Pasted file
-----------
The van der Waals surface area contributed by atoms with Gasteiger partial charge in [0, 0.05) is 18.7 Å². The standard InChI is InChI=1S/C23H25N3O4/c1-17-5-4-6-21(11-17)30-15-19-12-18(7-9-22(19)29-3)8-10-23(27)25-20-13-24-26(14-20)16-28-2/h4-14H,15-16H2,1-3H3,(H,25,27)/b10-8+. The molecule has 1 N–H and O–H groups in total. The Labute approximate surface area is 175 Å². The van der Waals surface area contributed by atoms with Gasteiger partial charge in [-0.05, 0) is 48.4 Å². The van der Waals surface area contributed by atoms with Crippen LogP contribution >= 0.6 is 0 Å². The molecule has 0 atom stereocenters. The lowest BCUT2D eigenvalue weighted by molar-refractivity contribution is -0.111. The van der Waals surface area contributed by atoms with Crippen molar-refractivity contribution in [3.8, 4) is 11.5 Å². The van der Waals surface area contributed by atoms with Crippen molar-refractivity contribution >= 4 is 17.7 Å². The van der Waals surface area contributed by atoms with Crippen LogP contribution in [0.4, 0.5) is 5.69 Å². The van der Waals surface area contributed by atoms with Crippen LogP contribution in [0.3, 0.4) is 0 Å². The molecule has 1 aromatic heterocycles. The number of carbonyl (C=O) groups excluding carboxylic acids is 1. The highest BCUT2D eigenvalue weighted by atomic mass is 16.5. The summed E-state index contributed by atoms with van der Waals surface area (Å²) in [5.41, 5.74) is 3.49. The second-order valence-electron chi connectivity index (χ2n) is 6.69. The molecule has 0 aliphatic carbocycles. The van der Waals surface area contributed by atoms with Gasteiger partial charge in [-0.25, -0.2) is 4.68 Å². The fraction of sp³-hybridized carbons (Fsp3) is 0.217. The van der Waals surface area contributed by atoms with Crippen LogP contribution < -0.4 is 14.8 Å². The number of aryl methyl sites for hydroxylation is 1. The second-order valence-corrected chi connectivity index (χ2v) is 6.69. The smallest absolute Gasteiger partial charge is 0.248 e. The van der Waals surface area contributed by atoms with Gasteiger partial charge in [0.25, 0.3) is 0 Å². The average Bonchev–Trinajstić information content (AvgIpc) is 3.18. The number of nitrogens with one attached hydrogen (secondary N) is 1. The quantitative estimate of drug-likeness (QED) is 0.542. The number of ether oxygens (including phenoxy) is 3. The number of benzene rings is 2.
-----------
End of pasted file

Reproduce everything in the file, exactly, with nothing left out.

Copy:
The van der Waals surface area contributed by atoms with Gasteiger partial charge in [0, 0.05) is 18.7 Å². The standard InChI is InChI=1S/C23H25N3O4/c1-17-5-4-6-21(11-17)30-15-19-12-18(7-9-22(19)29-3)8-10-23(27)25-20-13-24-26(14-20)16-28-2/h4-14H,15-16H2,1-3H3,(H,25,27)/b10-8+. The molecule has 1 N–H and O–H groups in total. The Labute approximate surface area is 175 Å². The van der Waals surface area contributed by atoms with Gasteiger partial charge in [-0.05, 0) is 48.4 Å². The van der Waals surface area contributed by atoms with Crippen LogP contribution >= 0.6 is 0 Å². The molecule has 0 atom stereocenters. The lowest BCUT2D eigenvalue weighted by molar-refractivity contribution is -0.111. The van der Waals surface area contributed by atoms with Crippen molar-refractivity contribution in [3.8, 4) is 11.5 Å². The van der Waals surface area contributed by atoms with Crippen molar-refractivity contribution >= 4 is 17.7 Å². The van der Waals surface area contributed by atoms with Crippen LogP contribution in [0.4, 0.5) is 5.69 Å². The van der Waals surface area contributed by atoms with Crippen LogP contribution in [0.3, 0.4) is 0 Å². The molecule has 1 aromatic heterocycles. The number of carbonyl (C=O) groups excluding carboxylic acids is 1. The highest BCUT2D eigenvalue weighted by atomic mass is 16.5. The summed E-state index contributed by atoms with van der Waals surface area (Å²) in [5.41, 5.74) is 3.49. The second-order valence-electron chi connectivity index (χ2n) is 6.69. The molecule has 0 aliphatic carbocycles. The van der Waals surface area contributed by atoms with Gasteiger partial charge in [-0.25, -0.2) is 4.68 Å². The fraction of sp³-hybridized carbons (Fsp3) is 0.217. The van der Waals surface area contributed by atoms with Crippen LogP contribution < -0.4 is 14.8 Å². The number of aryl methyl sites for hydroxylation is 1. The second-order valence-corrected chi connectivity index (χ2v) is 6.69. The smallest absolute Gasteiger partial charge is 0.248 e. The van der Waals surface area contributed by atoms with Gasteiger partial charge in [0.25, 0.3) is 0 Å². The average Bonchev–Trinajstić information content (AvgIpc) is 3.18. The number of nitrogens with one attached hydrogen (secondary N) is 1. The quantitative estimate of drug-likeness (QED) is 0.542. The number of ether oxygens (including phenoxy) is 3. The number of benzene rings is 2.